Mystery Minerals to Identify

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I got interested in rocks and geology years back but have never been good at identifying them so this is a challenge.

I got this rock grab-bag of hand specimens for Christmas, now I need to figure out what I have.
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This one is pretty easy, I don’t need a scratch test to know it is the igneous rock obsidian, a glass-like rock that is not quite a mineral because it erupts to the earth’s surface so fast it has no time to form crystals.
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I like how a bit of the matrix from the surrounding igneous rocks still adheres here top and bottom.

Thus it’s not a true mineral, lacking an “ordered atomic structure” and a “definite chemical composition”. But it is a mineraloid.

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White ‘snowflakes’ result when the unstable and quickly degrading (in geologic time) mineraloid begins to break down and crystallize.

Obsidian was quite the early hominin ‘strategic material’ for our ancestors, with its properties of toughness, denseness, hardness, easy workability and very sharp edges.

Probably the first target of human mining.

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This spall mark shows the typical conchoidal fracture of the rock: “a fracture with smooth, curved surfaces, typically slightly concave, showing concentric undulations resembling the lines of growth of a shell”.

It was a perfect rock for production of all types of hand tools and weapons for cutting, slashing, smashing and butchering.

Its chemical composition is similar to rhyolite and granite, and it is often associated with those rocks.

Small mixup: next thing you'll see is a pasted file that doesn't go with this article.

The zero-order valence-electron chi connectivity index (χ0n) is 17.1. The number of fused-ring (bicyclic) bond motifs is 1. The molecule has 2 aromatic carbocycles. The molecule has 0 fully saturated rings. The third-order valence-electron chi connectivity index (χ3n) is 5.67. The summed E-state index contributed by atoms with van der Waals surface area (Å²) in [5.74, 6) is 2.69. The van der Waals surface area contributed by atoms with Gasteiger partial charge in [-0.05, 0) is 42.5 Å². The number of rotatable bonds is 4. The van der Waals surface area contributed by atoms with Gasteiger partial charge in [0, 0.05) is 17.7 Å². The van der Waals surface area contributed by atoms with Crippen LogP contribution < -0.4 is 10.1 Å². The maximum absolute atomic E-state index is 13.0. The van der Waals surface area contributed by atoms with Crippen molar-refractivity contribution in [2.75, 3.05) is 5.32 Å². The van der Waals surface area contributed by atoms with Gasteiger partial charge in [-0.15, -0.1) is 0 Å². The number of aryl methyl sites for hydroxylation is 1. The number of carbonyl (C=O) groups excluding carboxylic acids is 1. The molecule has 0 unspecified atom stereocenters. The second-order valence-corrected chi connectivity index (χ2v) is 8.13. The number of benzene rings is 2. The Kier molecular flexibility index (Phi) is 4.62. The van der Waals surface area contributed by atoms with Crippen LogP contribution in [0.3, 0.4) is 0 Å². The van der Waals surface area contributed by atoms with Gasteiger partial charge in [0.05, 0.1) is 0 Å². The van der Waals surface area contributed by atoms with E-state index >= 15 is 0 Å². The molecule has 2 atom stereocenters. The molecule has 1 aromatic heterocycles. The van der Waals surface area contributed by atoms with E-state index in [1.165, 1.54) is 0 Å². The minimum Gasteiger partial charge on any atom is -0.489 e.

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I have a handle on this specimen too. It’s a phyllosilicate mica rich in lithium and aluminum known for its pink and lilac colors called lepidolite.

It’s a commercial ore of lithium with a chemical composition of KLi2AlSi4O10F(OH).
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Or else it’s a very similar colored mica mineral called Muscovite.
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Pretty sure these are geode slices, the ‘rocks with a surprise inside’. And mighty pretty too.
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The mineral lining the cavity is often a scintillating druse of tiny quartz crystals underlain by multiple bands of translucent gray and white agate. Many are lined with more spectacular treasures. Hobart M. King
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In this one few crystals are visible, it’s mostly milky translucence with inclusions.
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I feel I should know what this rock is but can’t come up with it, though I’ve seen it before.
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I want to say it’s ‘calligraphy stone’, so called. But it doesn’t quite match what I see online. I give up.
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Now I’m really over my head. Some kind of fossil? Desert Varnish? I dunno.

If anyone has an idea, or if I’ve wrongly identified some, then let me know.


Again, no clue as to what I have here, though the striated olive columnar crystals and pretty pink and white surrounding rocks should tell me something.

But I don’t know enough to know what.
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I’ve spared you the tedious description of how these rocks and crystals affect your chakra, aura, liver and lights, the first five web search results always found for any mineral.

Because you don’t believe superstitious nonsense.
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